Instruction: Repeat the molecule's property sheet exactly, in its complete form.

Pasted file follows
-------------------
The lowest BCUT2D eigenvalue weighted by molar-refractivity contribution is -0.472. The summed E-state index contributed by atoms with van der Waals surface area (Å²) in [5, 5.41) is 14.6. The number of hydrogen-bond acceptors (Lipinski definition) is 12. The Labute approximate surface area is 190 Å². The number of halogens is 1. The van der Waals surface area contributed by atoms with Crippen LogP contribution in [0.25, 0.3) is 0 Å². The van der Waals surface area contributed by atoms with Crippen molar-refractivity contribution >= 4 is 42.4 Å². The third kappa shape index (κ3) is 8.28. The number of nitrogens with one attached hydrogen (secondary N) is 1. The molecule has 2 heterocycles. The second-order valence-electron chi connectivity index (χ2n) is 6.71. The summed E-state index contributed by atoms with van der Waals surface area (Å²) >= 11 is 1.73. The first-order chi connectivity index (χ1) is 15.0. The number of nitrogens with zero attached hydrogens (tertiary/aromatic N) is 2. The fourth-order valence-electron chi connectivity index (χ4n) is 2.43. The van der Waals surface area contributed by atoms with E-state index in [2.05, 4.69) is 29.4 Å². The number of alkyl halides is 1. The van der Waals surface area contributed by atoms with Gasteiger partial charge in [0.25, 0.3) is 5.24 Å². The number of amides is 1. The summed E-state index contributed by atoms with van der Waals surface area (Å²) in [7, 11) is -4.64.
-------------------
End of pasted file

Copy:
The lowest BCUT2D eigenvalue weighted by molar-refractivity contribution is -0.472. The summed E-state index contributed by atoms with van der Waals surface area (Å²) in [5, 5.41) is 14.6. The number of hydrogen-bond acceptors (Lipinski definition) is 12. The Labute approximate surface area is 190 Å². The number of halogens is 1. The van der Waals surface area contributed by atoms with Crippen LogP contribution in [0.25, 0.3) is 0 Å². The van der Waals surface area contributed by atoms with Crippen molar-refractivity contribution >= 4 is 42.4 Å². The third kappa shape index (κ3) is 8.28. The number of nitrogens with one attached hydrogen (secondary N) is 1. The molecule has 2 heterocycles. The second-order valence-electron chi connectivity index (χ2n) is 6.71. The summed E-state index contributed by atoms with van der Waals surface area (Å²) >= 11 is 1.73. The first-order chi connectivity index (χ1) is 15.0. The number of nitrogens with zero attached hydrogens (tertiary/aromatic N) is 2. The fourth-order valence-electron chi connectivity index (χ4n) is 2.43. The van der Waals surface area contributed by atoms with E-state index in [2.05, 4.69) is 29.4 Å². The number of alkyl halides is 1. The van der Waals surface area contributed by atoms with Gasteiger partial charge in [0.25, 0.3) is 5.24 Å². The number of amides is 1. The summed E-state index contributed by atoms with van der Waals surface area (Å²) in [7, 11) is -4.64.